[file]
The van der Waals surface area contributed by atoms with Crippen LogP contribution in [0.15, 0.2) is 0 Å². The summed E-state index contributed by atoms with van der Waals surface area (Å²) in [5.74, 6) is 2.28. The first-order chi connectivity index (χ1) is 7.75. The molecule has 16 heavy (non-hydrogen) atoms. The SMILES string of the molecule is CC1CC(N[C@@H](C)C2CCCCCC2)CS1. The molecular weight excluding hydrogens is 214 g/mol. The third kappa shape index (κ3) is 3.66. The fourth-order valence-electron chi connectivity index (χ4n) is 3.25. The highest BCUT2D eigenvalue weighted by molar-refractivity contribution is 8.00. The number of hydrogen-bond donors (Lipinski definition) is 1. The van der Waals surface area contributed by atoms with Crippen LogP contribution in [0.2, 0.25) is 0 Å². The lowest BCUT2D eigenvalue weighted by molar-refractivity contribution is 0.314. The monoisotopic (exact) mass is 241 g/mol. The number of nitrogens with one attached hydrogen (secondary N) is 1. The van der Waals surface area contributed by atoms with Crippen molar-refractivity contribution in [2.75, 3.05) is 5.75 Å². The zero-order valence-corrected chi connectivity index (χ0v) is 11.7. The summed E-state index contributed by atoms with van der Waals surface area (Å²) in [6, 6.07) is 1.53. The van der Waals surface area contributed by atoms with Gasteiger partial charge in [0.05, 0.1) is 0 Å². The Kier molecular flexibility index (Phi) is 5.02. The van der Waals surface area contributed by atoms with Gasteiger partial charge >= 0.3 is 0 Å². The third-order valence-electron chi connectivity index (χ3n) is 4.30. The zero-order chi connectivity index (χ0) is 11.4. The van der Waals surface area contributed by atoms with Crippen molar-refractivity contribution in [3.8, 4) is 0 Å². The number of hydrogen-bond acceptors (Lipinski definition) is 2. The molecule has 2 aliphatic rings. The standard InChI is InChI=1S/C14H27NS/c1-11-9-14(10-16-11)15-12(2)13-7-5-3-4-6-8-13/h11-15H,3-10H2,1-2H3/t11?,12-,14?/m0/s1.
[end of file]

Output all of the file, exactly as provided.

The van der Waals surface area contributed by atoms with Crippen LogP contribution in [0.15, 0.2) is 0 Å². The summed E-state index contributed by atoms with van der Waals surface area (Å²) in [5.74, 6) is 2.28. The first-order chi connectivity index (χ1) is 7.75. The molecule has 16 heavy (non-hydrogen) atoms. The SMILES string of the molecule is CC1CC(N[C@@H](C)C2CCCCCC2)CS1. The molecular weight excluding hydrogens is 214 g/mol. The third kappa shape index (κ3) is 3.66. The fourth-order valence-electron chi connectivity index (χ4n) is 3.25. The highest BCUT2D eigenvalue weighted by molar-refractivity contribution is 8.00. The number of hydrogen-bond donors (Lipinski definition) is 1. The van der Waals surface area contributed by atoms with Crippen LogP contribution in [0.2, 0.25) is 0 Å². The lowest BCUT2D eigenvalue weighted by molar-refractivity contribution is 0.314. The monoisotopic (exact) mass is 241 g/mol. The number of nitrogens with one attached hydrogen (secondary N) is 1. The van der Waals surface area contributed by atoms with Crippen molar-refractivity contribution in [2.75, 3.05) is 5.75 Å². The zero-order valence-corrected chi connectivity index (χ0v) is 11.7. The summed E-state index contributed by atoms with van der Waals surface area (Å²) in [6, 6.07) is 1.53. The van der Waals surface area contributed by atoms with Gasteiger partial charge in [0.05, 0.1) is 0 Å². The Kier molecular flexibility index (Phi) is 5.02. The van der Waals surface area contributed by atoms with Gasteiger partial charge >= 0.3 is 0 Å². The third-order valence-electron chi connectivity index (χ3n) is 4.30. The zero-order chi connectivity index (χ0) is 11.4. The van der Waals surface area contributed by atoms with Crippen molar-refractivity contribution in [3.8, 4) is 0 Å². The number of hydrogen-bond acceptors (Lipinski definition) is 2. The molecule has 2 aliphatic rings. The standard InChI is InChI=1S/C14H27NS/c1-11-9-14(10-16-11)15-12(2)13-7-5-3-4-6-8-13/h11-15H,3-10H2,1-2H3/t11?,12-,14?/m0/s1.